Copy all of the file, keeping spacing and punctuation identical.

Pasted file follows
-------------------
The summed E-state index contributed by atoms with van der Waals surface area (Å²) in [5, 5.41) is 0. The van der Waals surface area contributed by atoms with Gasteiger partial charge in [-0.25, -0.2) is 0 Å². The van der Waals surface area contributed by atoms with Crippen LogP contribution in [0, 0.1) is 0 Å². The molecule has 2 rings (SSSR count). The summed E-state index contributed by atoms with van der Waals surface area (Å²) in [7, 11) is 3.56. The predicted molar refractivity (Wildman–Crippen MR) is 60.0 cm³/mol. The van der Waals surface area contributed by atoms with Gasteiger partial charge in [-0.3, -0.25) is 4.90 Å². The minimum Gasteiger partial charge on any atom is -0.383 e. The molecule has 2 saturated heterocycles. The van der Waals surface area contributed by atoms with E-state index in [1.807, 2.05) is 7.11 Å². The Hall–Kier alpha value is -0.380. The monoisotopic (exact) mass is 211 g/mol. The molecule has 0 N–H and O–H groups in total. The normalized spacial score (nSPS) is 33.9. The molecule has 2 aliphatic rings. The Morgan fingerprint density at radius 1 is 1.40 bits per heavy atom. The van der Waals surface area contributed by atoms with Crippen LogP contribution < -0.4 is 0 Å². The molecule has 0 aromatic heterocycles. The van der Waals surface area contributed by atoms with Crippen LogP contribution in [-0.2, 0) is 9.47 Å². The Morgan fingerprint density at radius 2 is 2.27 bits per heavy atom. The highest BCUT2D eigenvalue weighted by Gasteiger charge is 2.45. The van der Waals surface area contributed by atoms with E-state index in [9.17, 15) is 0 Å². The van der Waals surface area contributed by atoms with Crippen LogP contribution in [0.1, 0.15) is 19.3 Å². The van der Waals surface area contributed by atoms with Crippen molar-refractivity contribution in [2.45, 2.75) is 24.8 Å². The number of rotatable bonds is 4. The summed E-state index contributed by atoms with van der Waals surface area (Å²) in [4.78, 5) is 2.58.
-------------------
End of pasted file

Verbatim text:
The summed E-state index contributed by atoms with van der Waals surface area (Å²) in [5, 5.41) is 0. The van der Waals surface area contributed by atoms with Gasteiger partial charge in [-0.25, -0.2) is 0 Å². The van der Waals surface area contributed by atoms with Crippen LogP contribution in [0, 0.1) is 0 Å². The molecule has 2 rings (SSSR count). The summed E-state index contributed by atoms with van der Waals surface area (Å²) in [7, 11) is 3.56. The predicted molar refractivity (Wildman–Crippen MR) is 60.0 cm³/mol. The van der Waals surface area contributed by atoms with Gasteiger partial charge in [-0.3, -0.25) is 4.90 Å². The minimum Gasteiger partial charge on any atom is -0.383 e. The molecule has 2 saturated heterocycles. The van der Waals surface area contributed by atoms with E-state index in [1.807, 2.05) is 7.11 Å². The Hall–Kier alpha value is -0.380. The monoisotopic (exact) mass is 211 g/mol. The molecule has 0 N–H and O–H groups in total. The normalized spacial score (nSPS) is 33.9. The molecule has 2 aliphatic rings. The Morgan fingerprint density at radius 1 is 1.40 bits per heavy atom. The van der Waals surface area contributed by atoms with Crippen LogP contribution < -0.4 is 0 Å². The molecule has 0 aromatic heterocycles. The van der Waals surface area contributed by atoms with Crippen LogP contribution in [-0.2, 0) is 9.47 Å². The Morgan fingerprint density at radius 2 is 2.27 bits per heavy atom. The highest BCUT2D eigenvalue weighted by Gasteiger charge is 2.45. The van der Waals surface area contributed by atoms with E-state index in [9.17, 15) is 0 Å². The van der Waals surface area contributed by atoms with Crippen LogP contribution in [0.1, 0.15) is 19.3 Å². The van der Waals surface area contributed by atoms with Crippen molar-refractivity contribution in [2.45, 2.75) is 24.8 Å². The number of rotatable bonds is 4. The summed E-state index contributed by atoms with van der Waals surface area (Å²) in [4.78, 5) is 2.58.